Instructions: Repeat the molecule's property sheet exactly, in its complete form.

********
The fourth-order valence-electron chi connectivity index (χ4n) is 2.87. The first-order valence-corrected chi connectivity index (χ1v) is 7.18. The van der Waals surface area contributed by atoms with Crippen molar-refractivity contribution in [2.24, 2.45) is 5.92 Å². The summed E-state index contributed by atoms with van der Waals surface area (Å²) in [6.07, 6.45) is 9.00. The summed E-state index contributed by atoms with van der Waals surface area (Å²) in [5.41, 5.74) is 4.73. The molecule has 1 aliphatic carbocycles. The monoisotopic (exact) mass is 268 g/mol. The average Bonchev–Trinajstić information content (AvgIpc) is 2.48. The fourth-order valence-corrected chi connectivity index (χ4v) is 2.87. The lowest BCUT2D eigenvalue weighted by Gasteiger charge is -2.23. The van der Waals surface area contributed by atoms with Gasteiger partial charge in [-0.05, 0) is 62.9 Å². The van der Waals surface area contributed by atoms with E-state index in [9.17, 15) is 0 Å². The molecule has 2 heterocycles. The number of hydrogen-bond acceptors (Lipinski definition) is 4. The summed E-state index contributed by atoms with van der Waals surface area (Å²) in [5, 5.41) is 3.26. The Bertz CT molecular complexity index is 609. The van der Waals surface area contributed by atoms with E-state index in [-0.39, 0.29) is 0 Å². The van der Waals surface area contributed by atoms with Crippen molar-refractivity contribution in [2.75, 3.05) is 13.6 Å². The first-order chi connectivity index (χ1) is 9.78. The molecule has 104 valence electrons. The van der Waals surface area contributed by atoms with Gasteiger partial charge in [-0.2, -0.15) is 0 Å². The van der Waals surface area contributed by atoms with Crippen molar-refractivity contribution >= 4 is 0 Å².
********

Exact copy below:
The fourth-order valence-electron chi connectivity index (χ4n) is 2.87. The first-order valence-corrected chi connectivity index (χ1v) is 7.18. The van der Waals surface area contributed by atoms with Crippen molar-refractivity contribution in [2.24, 2.45) is 5.92 Å². The summed E-state index contributed by atoms with van der Waals surface area (Å²) in [6.07, 6.45) is 9.00. The summed E-state index contributed by atoms with van der Waals surface area (Å²) in [5.41, 5.74) is 4.73. The molecule has 1 aliphatic carbocycles. The monoisotopic (exact) mass is 268 g/mol. The average Bonchev–Trinajstić information content (AvgIpc) is 2.48. The fourth-order valence-corrected chi connectivity index (χ4v) is 2.87. The lowest BCUT2D eigenvalue weighted by Gasteiger charge is -2.23. The van der Waals surface area contributed by atoms with Gasteiger partial charge in [-0.05, 0) is 62.9 Å². The van der Waals surface area contributed by atoms with E-state index in [9.17, 15) is 0 Å². The molecule has 2 heterocycles. The number of hydrogen-bond acceptors (Lipinski definition) is 4. The summed E-state index contributed by atoms with van der Waals surface area (Å²) in [5, 5.41) is 3.26. The Bertz CT molecular complexity index is 609. The van der Waals surface area contributed by atoms with E-state index in [-0.39, 0.29) is 0 Å². The van der Waals surface area contributed by atoms with Crippen molar-refractivity contribution in [2.75, 3.05) is 13.6 Å². The first-order chi connectivity index (χ1) is 9.78. The molecule has 104 valence electrons. The van der Waals surface area contributed by atoms with Gasteiger partial charge in [-0.2, -0.15) is 0 Å². The van der Waals surface area contributed by atoms with Crippen molar-refractivity contribution >= 4 is 0 Å².